I received this letter from a bird and, although it may seem somewhat politically incorrect for some, I will post it.
"Hello, my name is Oily Seagull, I’m a professional actress and you probably know me from several movies I took part, such as “Exxon Valdez”, “Amoco Cadiz”, “Sea Empress”, “Prestige” and so many other. For my work at “Exxon Valdez” I was awarded an Oscar for best actress in a supporting role (best actress on a leading role was won by my dear friend Oily Sea Otter).
Being an experienced actress that has travelled the world to film on so many locations, I would like to share some thoughts with this blog’s visitors.
I am now working on a movie that takes place at the Black Sea, and, although I do not know the title of it yet, I bet it will end with some new maritime safety legislation being adopted (it always ends that way…) and some unfortunate captains arrested.
The movie script goes something like this: Following a severe storm at the
Now some facts.
Second: No captain of a ship (even the irresponsible ones) will put his life at risk “ignoring” the heavy weather warnings. For those not familiar with the sea I must draw your attention to the fact that it is not like driving a car on a highway and when the rain is too heavy you just look for shelter on the Gas Station…
Third: The Russian authorities are just hiding the fact that most of the ships trading on that area are old rust buckets that should have been beached in Alang several years ago. In fact, not a single vessel that took part on this accident would have been allowed to call at an European or American port (or, if that happened, she would be immediately detained).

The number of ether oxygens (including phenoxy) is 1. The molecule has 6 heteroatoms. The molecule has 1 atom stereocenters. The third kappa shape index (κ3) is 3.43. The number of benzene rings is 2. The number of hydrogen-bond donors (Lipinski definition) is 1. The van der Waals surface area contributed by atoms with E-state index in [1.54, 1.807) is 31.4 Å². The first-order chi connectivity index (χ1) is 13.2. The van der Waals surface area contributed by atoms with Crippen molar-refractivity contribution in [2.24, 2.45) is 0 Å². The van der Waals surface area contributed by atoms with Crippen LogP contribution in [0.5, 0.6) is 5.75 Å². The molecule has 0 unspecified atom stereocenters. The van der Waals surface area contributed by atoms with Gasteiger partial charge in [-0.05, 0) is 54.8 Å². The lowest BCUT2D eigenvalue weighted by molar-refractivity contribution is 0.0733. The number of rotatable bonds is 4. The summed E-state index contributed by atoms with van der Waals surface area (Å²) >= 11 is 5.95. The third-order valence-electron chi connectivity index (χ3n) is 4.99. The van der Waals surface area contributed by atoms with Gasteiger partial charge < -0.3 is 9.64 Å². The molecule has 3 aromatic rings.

Fourth: On the aftermath of the accident, several “experts” came to the televisions claiming for VTS implementation and Navy patrol boats to ensure surveillance. I must recognise the benefits of both safety measures although none of them would or will prevent an accident with oil spill from happening… remember the “Prestige”? The accident occurred within the surveillance area of Finisterra VTS and with several Portuguese and Spanish Navy vessels available on the area. Was that of some help? No. The answer to all these issues is proper Flag State Control and Classification Societies accountability. Do you know that most flag states delegate their responsibilities on the Classification Societies? And that these are commercial companies, thus aiming for profit? Imagine them having a substandard vessel to certify. Will they refuse the vessel and loose the profit or will they close their eyes? In the case of an accident that breaks the vessel in two they can always say it was the captain that didn’t follow the rules…
Fifth: Did you know the standards that oceangoing vessels are built to demand to withstand waves of significant height of 14 meters? Did you know that 30 meter height waves are relative common on the oceans? And that the tanker that caused the oil spill was designed to trade in rivers?…"
So next time there is an oil spill (and there will be a next time) do not believe everything they tell you on TV… and remember that with every accident there are lost seafarers, so forget about the birds!